Posted 1st Dec 2022
Good news, Full story taken from ispreview
ispreview.co.uk/ind…tml

The UK telecoms regulator, Ofcom, has today launched a new industry-wide enforcement programme, which will monitor and examine whether in-contract price rises were being set out clearly enough by broadband ISP and phone providers before customers signed up.

In an ideal world, the price you’re asked to pay when you first sign-up to a new provider or package would remain the same until the end of your contract term, but as we all know – many broadband, phone and mobile providers don’t do that and will increase your prices mid-term, often significantly.

NOTE: According to Ofcom’s rules, if a provider included potential future price rises in the terms of a contract (e.g. CPI increases), then they have to be set out prominently and transparently at the point of sale. Failing to do this might allow customers to exit their contract penalty free.
Some providers (e.g. Sky Broadband and Virgin Media) approach this by doing a fairly static price increase each year, which can sometimes trigger Ofcom’s rule on mid-contract hikes and enable you to exit your contract penalty free (you won’t know what the increase will be, or when it might occur, until they announce it). But those hikes have not been as dramatic is some.

However, other providers (e.g. BT, EE, TalkTalk) write a policy into their contract terms that enables them to increase their prices each year by around 3-4% + CPI or RPI (inflation), which is more transparent. But the details are often hidden in the small print, and a lot of consumers don’t actually understand inflation all that well. On top of that, the extra transparency means you can’t exit your contract without penalty when the hike hits.

Ofcom has now decided to take a closer look, which comes after they analysed customer complaints that were made between 1st March 2021 and 16th June 2022, which they say indicates that some consumers “may not have been provided with sufficiently clear information about in-contract price rises, which are usually applied in March or April each year“.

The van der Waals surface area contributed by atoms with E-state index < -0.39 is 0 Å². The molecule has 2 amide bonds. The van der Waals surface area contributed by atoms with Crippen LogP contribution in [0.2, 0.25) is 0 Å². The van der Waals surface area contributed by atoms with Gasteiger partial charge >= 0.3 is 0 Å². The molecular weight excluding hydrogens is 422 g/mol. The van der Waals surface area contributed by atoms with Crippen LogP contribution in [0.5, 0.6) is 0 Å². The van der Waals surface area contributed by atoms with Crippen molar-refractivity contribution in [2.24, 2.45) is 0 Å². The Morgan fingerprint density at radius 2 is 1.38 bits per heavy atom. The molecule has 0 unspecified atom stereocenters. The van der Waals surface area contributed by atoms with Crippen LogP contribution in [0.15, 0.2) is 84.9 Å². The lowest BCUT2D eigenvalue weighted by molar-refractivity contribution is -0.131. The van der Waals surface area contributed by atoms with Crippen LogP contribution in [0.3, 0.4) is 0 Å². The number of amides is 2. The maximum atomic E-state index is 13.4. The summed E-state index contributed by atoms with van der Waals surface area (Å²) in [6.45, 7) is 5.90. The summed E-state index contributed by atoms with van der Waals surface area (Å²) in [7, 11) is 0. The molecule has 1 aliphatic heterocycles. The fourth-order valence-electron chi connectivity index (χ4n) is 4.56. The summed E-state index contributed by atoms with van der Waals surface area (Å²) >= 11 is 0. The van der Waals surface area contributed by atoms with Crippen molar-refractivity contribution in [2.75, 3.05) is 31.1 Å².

Lindsey Fussell, Ofcom’s Networks and Communications Group Director, said:

“As millions of people are having to deal with rising household bills, it is more important than ever that telecoms companies don’t shirk their responsibilities and keep customers fully informed about what they are signing up to.

It’s vital that people are told clearly upfront about any future price rises they will face while they are in contract, and we’re investigating to check whether this happened in practice.”

Ofcom will now collect further information from a range of providers to assess the steps they have taken to make these terms prominent and transparent. “If we identify specific issues with providers complying with our rules, we may launch separate investigations into individual firms,” said the regulator. But such investigations tend to take a long time to reach completion, so it might be a while before we see some solid results from all this.

In the meantime, it’s worth noting that the Committees of Advertising Practice (CAP and BCAP) – sister body to the Advertising Standards Authority (ASA) – is currently known to be developing new guidance that would require information about mid-contract price hikes to be more prominently stated in ads by broadband ISPs and mobile operators to “avoid misleading consumers” (here). We suspect that this may have a more immediate impact, once the outcome is published in the near future.

It’s worth adding that the 16th June 2022 date mentioned earlier is no accident. Indeed, it reflects the fact that, since 17th June 2022, new, strengthened rules were introduced that require telecoms firms to provide customers with clearer and simpler information before they sign up to a new deal (here). In other words, everything after 17th would have to be judged in a different context of rules.
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  1. Avatar
    I don't really understand why they are allowed to increase prices during a fixed term contract that is only 12 months to 2 years- they should be forced to keep to the price that you signed up to (edited)
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    Because the government doesn't really care about consumer rights
  2. Avatar
    Ofcom, Ofgem and the others are supposed to act in the interests of consumers, they have done the exact opposite for years.

    It's mind boggling how long it takes for them to even open up an investigation, when anyone with common sense can see unfair practices have been going on for way too long.

    They should be investigated for being utter useless muppets.
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    Our goverment is supposed to act in the best interest of the people and country, but they don't. Their a bunch of self-serving two faced lying hypocrites.

    They (our government) hates rules, regulations, regulators, watchdogs and anyone or anything interfering with their or their mates and donors business.

    They have deliberately undermined the powers and funding of most of them (regulators and watchdogs). That's  why they are unable to do their jobs and control things, like we would want them to.